Smartwatches are some of the hottest wearables in the market by far, and as per recent reports, they could revolutionize the early detection of Parkinson’s disease. This was based on a groundbreaking study conducted by the UK Dementia Research Institute team at Cardiff University. By leveraging artificial intelligence and analyzing data from over 100,000 smartwatch wearers, the researchers were able to predict the development of Parkinson’s up to seven years before symptoms appeared. The key to their prediction lay in tracking the speed of movement of the participants over a single week between 2013 and 2016.
30% of the UK’s population uses smartwatches, greatly contributing towards data for the study
The potential of this discovery as a screening tool is huge, to say the least, but a lot of further studies are required to validate its accuracy by comparing the findings with data from around the world. Published in the journal Nature Medicine, the study highlights the need for extensive research to confirm these findings.
Parkinson’s disease is characterized by the progressive degeneration of brain cells over an extended period. The classic symptoms include involuntary shaking or tremors, slow movement, and stiff muscles. Unfortunately, by the time a diagnosis is made, irreversible damage has often already happened.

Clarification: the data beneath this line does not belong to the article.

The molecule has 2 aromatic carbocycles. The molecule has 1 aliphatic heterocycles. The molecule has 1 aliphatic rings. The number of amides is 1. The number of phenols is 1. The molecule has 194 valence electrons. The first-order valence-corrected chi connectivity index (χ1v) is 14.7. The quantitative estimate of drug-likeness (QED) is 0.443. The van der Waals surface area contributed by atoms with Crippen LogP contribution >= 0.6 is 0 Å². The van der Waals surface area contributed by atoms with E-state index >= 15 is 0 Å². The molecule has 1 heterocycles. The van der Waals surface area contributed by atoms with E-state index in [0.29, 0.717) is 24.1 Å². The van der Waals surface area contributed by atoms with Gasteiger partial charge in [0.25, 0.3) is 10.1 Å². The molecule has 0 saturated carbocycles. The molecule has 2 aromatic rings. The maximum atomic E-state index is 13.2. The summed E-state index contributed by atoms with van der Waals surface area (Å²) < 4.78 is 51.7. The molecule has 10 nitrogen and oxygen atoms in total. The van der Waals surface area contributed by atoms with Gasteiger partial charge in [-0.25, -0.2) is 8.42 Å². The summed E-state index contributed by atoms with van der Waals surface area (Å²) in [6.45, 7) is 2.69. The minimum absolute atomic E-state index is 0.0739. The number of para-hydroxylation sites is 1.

Approximately 30% of the UK population has adopted smartwatches, and that’s great because it offers a promising avenue for early-stage Parkinson’s detection. Study leader Dr. Cynthia Sandor believes that the ability to predict events up to seven years in advance based on a week’s worth of data could lead to the development of a valuable screening tool. This tool would not only facilitate early detection but also aid in clinical trial recruitment and allow patients to access treatments at an earlier stage when they become available.
The study relied on data from the UK Biobank, an extensive health database encompassing over half a million individuals. Dr. Kathryn Peall, a researcher involved in the study, expressed confidence in the accuracy of the model, stating that it could differentiate Parkinson’s from other conditions that affect movement, such as old age or frailty.
The ethical implications of informing individuals about their Parkinson’s diagnosis years before symptoms set in is a whole different dilemma. However, at the moment, it will remain a matter of personal choice. The potential impact of this research lies in the fact that it will greatly speed up the development of therapies capable of slowing disease progression.